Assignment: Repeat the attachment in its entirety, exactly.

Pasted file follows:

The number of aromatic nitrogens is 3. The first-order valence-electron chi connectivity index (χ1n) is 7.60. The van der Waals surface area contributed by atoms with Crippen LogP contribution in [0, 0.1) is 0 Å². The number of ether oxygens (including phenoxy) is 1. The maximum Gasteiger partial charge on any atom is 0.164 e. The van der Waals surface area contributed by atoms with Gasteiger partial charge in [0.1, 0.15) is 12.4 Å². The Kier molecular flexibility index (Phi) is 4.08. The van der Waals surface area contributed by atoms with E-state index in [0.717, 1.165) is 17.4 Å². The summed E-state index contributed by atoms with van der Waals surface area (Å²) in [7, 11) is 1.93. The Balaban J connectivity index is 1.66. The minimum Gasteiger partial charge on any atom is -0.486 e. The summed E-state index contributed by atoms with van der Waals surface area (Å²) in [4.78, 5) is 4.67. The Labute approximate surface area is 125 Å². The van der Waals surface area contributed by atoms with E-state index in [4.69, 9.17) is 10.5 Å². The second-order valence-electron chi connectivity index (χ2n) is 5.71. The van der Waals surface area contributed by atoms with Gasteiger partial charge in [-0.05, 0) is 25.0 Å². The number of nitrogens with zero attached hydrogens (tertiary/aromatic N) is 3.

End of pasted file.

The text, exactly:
The number of aromatic nitrogens is 3. The first-order valence-electron chi connectivity index (χ1n) is 7.60. The van der Waals surface area contributed by atoms with Crippen LogP contribution in [0, 0.1) is 0 Å². The number of ether oxygens (including phenoxy) is 1. The maximum Gasteiger partial charge on any atom is 0.164 e. The van der Waals surface area contributed by atoms with Gasteiger partial charge in [0.1, 0.15) is 12.4 Å². The Kier molecular flexibility index (Phi) is 4.08. The van der Waals surface area contributed by atoms with E-state index in [0.717, 1.165) is 17.4 Å². The summed E-state index contributed by atoms with van der Waals surface area (Å²) in [7, 11) is 1.93. The Balaban J connectivity index is 1.66. The minimum Gasteiger partial charge on any atom is -0.486 e. The summed E-state index contributed by atoms with van der Waals surface area (Å²) in [4.78, 5) is 4.67. The Labute approximate surface area is 125 Å². The van der Waals surface area contributed by atoms with E-state index in [4.69, 9.17) is 10.5 Å². The second-order valence-electron chi connectivity index (χ2n) is 5.71. The van der Waals surface area contributed by atoms with Gasteiger partial charge in [-0.05, 0) is 25.0 Å². The number of nitrogens with zero attached hydrogens (tertiary/aromatic N) is 3.